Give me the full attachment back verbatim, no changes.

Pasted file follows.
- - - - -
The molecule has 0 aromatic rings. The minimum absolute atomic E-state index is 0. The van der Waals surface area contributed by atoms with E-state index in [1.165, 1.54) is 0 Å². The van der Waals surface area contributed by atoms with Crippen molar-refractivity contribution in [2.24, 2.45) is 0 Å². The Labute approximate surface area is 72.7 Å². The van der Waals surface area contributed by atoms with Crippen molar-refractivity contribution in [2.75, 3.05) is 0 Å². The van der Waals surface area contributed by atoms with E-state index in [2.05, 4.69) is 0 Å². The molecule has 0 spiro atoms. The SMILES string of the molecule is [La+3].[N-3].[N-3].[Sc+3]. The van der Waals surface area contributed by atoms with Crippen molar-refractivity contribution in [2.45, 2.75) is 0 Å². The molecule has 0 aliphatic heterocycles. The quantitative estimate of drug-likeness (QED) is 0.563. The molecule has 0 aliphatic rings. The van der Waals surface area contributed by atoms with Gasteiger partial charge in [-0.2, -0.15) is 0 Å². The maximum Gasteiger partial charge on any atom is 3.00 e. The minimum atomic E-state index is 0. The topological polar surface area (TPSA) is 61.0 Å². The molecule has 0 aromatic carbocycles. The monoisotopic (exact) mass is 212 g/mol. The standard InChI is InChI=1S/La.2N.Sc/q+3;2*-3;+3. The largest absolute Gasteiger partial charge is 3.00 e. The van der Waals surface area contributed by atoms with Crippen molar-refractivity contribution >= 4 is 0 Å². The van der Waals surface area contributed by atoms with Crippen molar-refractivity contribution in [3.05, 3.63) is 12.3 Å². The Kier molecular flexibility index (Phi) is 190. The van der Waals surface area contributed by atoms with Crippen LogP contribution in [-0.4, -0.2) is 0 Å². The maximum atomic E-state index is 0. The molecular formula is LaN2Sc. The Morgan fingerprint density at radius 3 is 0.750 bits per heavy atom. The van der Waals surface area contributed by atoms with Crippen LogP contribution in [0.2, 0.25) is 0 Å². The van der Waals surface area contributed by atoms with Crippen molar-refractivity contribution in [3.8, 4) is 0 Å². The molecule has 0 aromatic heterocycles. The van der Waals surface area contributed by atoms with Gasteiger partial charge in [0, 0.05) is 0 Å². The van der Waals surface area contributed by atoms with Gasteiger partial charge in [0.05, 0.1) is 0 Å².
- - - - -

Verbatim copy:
The molecule has 0 aromatic rings. The minimum absolute atomic E-state index is 0. The van der Waals surface area contributed by atoms with E-state index in [1.165, 1.54) is 0 Å². The van der Waals surface area contributed by atoms with Crippen molar-refractivity contribution in [2.24, 2.45) is 0 Å². The Labute approximate surface area is 72.7 Å². The van der Waals surface area contributed by atoms with Crippen molar-refractivity contribution in [2.75, 3.05) is 0 Å². The van der Waals surface area contributed by atoms with E-state index in [2.05, 4.69) is 0 Å². The molecule has 0 spiro atoms. The SMILES string of the molecule is [La+3].[N-3].[N-3].[Sc+3]. The van der Waals surface area contributed by atoms with Crippen molar-refractivity contribution in [2.45, 2.75) is 0 Å². The molecule has 0 aliphatic heterocycles. The quantitative estimate of drug-likeness (QED) is 0.563. The molecule has 0 aliphatic rings. The van der Waals surface area contributed by atoms with Gasteiger partial charge in [-0.2, -0.15) is 0 Å². The maximum Gasteiger partial charge on any atom is 3.00 e. The minimum atomic E-state index is 0. The topological polar surface area (TPSA) is 61.0 Å². The molecule has 0 aromatic carbocycles. The monoisotopic (exact) mass is 212 g/mol. The standard InChI is InChI=1S/La.2N.Sc/q+3;2*-3;+3. The largest absolute Gasteiger partial charge is 3.00 e. The van der Waals surface area contributed by atoms with Crippen molar-refractivity contribution >= 4 is 0 Å². The van der Waals surface area contributed by atoms with Crippen molar-refractivity contribution in [3.05, 3.63) is 12.3 Å². The Kier molecular flexibility index (Phi) is 190. The van der Waals surface area contributed by atoms with Crippen LogP contribution in [-0.4, -0.2) is 0 Å². The maximum atomic E-state index is 0. The molecular formula is LaN2Sc. The Morgan fingerprint density at radius 3 is 0.750 bits per heavy atom. The van der Waals surface area contributed by atoms with Crippen LogP contribution in [0.2, 0.25) is 0 Å². The van der Waals surface area contributed by atoms with Crippen molar-refractivity contribution in [3.8, 4) is 0 Å². The molecule has 0 aromatic heterocycles. The van der Waals surface area contributed by atoms with Gasteiger partial charge in [0, 0.05) is 0 Å². The van der Waals surface area contributed by atoms with Gasteiger partial charge in [0.05, 0.1) is 0 Å².